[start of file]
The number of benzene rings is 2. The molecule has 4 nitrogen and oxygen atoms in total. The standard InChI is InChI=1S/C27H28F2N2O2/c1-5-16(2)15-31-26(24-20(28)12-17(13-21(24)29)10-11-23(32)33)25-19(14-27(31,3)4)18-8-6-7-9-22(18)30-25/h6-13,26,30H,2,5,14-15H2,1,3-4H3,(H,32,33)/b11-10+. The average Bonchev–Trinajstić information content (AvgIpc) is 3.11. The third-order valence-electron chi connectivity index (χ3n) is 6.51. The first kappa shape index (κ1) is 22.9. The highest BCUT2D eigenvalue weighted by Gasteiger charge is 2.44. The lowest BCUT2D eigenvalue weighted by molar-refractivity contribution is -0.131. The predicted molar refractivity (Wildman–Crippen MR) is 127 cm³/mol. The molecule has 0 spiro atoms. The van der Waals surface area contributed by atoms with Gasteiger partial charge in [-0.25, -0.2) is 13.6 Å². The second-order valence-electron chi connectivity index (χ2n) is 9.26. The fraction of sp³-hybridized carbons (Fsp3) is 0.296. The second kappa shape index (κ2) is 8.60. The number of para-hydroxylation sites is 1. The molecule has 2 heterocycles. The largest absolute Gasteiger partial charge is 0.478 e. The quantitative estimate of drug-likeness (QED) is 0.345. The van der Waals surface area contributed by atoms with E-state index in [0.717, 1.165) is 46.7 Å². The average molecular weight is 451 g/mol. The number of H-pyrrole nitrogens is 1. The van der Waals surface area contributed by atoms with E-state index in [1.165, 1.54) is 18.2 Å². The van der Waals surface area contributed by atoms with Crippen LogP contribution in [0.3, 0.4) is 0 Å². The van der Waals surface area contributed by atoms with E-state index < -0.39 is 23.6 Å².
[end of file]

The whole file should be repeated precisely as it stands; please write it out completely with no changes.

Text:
The number of benzene rings is 2. The molecule has 4 nitrogen and oxygen atoms in total. The standard InChI is InChI=1S/C27H28F2N2O2/c1-5-16(2)15-31-26(24-20(28)12-17(13-21(24)29)10-11-23(32)33)25-19(14-27(31,3)4)18-8-6-7-9-22(18)30-25/h6-13,26,30H,2,5,14-15H2,1,3-4H3,(H,32,33)/b11-10+. The average Bonchev–Trinajstić information content (AvgIpc) is 3.11. The third-order valence-electron chi connectivity index (χ3n) is 6.51. The first kappa shape index (κ1) is 22.9. The highest BCUT2D eigenvalue weighted by Gasteiger charge is 2.44. The lowest BCUT2D eigenvalue weighted by molar-refractivity contribution is -0.131. The predicted molar refractivity (Wildman–Crippen MR) is 127 cm³/mol. The molecule has 0 spiro atoms. The van der Waals surface area contributed by atoms with Gasteiger partial charge in [-0.25, -0.2) is 13.6 Å². The second-order valence-electron chi connectivity index (χ2n) is 9.26. The fraction of sp³-hybridized carbons (Fsp3) is 0.296. The second kappa shape index (κ2) is 8.60. The number of para-hydroxylation sites is 1. The molecule has 2 heterocycles. The largest absolute Gasteiger partial charge is 0.478 e. The quantitative estimate of drug-likeness (QED) is 0.345. The van der Waals surface area contributed by atoms with E-state index in [0.717, 1.165) is 46.7 Å². The average molecular weight is 451 g/mol. The number of H-pyrrole nitrogens is 1. The van der Waals surface area contributed by atoms with E-state index in [1.165, 1.54) is 18.2 Å². The van der Waals surface area contributed by atoms with Crippen LogP contribution in [0.3, 0.4) is 0 Å². The van der Waals surface area contributed by atoms with E-state index < -0.39 is 23.6 Å².